I don't really disagree that pepper spray can be difficult to use. I just don't think a blunt object is much better, especially not one that's 6 inches long. And if it's a big guy vs a smaller women it's even more difficult (or small guy vs huge guy...). You might just piss them off more if you hit them at all. This of course goes for all forms or resistance and certainly doesn't mean you shouldn't try everything you got. I carry a baton some times, but I don't really see my wife using it effectively..

If you're talking classes look into Krav maga.

Runge

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Re: Self Defense on a Bike
« Reply #54 on: May 30, 2014, 02:55:30 PM »
I've had similar incidences with motorists, not so much motorbikes though. I've always thought carrying a paintball gun with me would be an interesting way of "retaliating" when someone threatens my life.

Although there's only been one time that I seriously felt like shooting someone while I was on my bike. Giant jacked up truck passed withing 2 feet of me going about 60 mph. He then proceeded to the exact same thing to my father who was about 50 feet in front of me. Unfortunately it all happened so fast before I could get a license plate number.

Scandium

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Re: Self Defense on a Bike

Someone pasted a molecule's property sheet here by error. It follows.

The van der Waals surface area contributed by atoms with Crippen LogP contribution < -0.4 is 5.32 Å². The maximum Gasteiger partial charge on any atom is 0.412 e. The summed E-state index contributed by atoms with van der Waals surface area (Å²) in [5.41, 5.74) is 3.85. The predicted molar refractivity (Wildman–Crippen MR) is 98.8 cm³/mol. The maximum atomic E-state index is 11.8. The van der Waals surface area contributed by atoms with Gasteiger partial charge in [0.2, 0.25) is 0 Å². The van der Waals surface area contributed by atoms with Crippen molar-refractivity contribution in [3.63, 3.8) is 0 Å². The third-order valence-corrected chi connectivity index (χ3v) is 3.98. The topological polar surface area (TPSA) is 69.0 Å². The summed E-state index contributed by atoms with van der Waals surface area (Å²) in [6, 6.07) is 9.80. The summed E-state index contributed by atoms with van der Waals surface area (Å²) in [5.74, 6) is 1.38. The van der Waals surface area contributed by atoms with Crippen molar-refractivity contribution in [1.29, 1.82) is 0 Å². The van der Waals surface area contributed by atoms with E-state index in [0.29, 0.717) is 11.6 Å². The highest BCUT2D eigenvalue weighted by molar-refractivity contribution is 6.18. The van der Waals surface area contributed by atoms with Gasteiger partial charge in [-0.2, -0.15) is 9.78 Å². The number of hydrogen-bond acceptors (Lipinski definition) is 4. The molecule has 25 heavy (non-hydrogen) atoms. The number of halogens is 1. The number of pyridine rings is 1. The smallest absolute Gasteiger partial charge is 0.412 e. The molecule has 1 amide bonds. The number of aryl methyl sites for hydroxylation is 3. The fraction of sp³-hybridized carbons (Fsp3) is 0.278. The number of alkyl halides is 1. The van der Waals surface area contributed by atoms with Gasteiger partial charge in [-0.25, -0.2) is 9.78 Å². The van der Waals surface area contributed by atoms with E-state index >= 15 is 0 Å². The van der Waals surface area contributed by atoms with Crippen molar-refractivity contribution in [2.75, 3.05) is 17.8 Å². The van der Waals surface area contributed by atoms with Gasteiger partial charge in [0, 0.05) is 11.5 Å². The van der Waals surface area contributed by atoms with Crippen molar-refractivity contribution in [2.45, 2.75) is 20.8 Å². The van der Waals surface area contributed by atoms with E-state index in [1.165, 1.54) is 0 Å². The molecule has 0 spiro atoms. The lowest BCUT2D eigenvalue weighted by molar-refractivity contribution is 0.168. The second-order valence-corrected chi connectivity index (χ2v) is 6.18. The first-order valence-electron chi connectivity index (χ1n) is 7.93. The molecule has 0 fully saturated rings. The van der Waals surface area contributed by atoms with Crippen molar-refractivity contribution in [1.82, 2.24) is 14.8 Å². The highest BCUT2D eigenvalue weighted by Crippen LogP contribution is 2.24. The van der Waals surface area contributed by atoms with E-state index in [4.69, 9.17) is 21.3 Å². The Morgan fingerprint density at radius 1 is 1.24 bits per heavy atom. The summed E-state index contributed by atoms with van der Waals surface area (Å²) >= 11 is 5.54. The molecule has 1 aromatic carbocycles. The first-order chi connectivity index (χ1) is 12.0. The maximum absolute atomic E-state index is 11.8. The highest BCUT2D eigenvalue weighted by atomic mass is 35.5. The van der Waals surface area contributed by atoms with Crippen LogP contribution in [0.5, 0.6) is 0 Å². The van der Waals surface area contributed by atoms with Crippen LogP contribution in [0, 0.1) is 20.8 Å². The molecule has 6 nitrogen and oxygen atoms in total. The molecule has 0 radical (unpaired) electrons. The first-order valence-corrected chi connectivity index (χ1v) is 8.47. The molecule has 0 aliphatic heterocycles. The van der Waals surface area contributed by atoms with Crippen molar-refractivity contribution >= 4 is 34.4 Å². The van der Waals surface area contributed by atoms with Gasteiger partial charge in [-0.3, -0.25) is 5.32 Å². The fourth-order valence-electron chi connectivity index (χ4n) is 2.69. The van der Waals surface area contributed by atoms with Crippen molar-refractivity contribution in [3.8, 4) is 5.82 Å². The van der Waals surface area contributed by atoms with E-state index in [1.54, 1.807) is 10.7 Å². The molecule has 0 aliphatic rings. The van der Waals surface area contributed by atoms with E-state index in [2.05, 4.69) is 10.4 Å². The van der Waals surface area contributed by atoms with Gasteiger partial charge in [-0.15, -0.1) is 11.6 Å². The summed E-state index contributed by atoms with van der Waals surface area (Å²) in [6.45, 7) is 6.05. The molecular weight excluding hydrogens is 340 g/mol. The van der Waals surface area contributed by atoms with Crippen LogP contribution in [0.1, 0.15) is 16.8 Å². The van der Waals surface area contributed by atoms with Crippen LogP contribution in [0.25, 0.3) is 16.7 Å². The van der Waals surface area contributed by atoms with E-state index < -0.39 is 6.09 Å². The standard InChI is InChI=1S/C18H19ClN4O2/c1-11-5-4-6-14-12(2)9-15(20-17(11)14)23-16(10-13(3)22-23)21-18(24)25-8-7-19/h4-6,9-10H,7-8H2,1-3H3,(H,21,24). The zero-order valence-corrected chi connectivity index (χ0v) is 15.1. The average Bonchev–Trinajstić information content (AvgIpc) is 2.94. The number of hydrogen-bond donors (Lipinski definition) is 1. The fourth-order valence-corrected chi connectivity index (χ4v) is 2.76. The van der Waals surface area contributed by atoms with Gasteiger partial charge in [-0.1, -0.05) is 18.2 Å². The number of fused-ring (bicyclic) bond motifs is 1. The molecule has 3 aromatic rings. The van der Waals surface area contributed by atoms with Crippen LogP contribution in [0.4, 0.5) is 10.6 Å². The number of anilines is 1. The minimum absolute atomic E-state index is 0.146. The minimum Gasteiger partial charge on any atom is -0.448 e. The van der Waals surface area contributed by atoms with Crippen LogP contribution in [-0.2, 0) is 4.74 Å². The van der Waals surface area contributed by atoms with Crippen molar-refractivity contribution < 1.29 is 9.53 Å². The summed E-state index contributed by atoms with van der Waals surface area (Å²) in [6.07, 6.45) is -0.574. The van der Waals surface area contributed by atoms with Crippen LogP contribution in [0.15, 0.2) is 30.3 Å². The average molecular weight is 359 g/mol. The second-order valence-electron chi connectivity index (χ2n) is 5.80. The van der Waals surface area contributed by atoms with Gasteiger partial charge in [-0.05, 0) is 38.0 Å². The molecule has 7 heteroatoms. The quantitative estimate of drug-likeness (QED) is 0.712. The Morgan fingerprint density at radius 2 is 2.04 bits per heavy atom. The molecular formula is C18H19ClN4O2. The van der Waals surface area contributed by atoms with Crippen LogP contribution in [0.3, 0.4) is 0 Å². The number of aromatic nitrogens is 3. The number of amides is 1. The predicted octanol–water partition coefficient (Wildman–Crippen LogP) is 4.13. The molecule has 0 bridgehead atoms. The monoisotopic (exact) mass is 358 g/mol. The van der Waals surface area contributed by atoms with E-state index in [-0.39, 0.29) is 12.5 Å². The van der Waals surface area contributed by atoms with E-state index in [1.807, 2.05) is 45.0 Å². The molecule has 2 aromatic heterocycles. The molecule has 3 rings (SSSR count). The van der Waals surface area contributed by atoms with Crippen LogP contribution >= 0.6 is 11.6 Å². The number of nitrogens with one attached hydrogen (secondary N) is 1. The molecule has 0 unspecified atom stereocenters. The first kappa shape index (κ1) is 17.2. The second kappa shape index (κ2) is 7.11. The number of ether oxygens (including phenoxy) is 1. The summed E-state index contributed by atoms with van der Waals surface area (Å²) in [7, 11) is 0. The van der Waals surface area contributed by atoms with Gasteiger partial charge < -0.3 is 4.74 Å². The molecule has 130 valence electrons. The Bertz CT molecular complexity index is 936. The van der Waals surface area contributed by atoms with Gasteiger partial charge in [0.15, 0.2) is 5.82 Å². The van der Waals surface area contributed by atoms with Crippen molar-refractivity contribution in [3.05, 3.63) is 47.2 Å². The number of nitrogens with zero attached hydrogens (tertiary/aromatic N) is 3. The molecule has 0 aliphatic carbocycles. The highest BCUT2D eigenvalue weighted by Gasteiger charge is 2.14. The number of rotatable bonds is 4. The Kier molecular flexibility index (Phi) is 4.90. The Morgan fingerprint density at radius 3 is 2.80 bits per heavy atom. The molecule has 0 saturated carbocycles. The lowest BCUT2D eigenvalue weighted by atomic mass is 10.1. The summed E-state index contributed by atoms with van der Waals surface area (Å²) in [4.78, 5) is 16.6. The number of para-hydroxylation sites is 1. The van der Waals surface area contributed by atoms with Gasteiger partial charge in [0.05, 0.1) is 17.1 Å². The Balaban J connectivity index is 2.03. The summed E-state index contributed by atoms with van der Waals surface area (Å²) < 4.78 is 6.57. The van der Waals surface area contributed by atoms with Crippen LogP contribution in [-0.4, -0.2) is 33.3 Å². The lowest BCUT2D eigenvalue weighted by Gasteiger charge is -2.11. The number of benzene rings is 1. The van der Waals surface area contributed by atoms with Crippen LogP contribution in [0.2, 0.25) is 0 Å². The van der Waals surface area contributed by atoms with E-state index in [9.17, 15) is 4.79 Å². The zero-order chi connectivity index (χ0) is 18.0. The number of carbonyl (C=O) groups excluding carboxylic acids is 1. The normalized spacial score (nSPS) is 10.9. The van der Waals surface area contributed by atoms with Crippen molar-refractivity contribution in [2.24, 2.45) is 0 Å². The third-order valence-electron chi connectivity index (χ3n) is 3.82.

« Reply #55 on: May 30, 2014, 03:27:37 PM »
I've had similar incidences with motorists, not so much motorbikes though. I've always thought carrying a paintball gun with me would be an interesting way of "retaliating" when someone threatens my life.

Although there's only been one time that I seriously felt like shooting someone while I was on my bike. Giant jacked up truck passed withing 2 feet of me going about 60 mph. He then proceeded to the exact same thing to my father who was about 50 feet in front of me. Unfortunately it all happened so fast before I could get a license plate number.
You're probably not serious, but I've played paintball competitively (yes there is such a thing) in college and advice against using one outside of a field for a number of reasons.
-don't hurt that much
-can take an eye out
-you get in serious trouble if you're caught, because of above
-you damage the image of legitimate players, which is pretty bad to begin with (you may or may not care about this)

libertarian4321

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Re: Self Defense on a Bike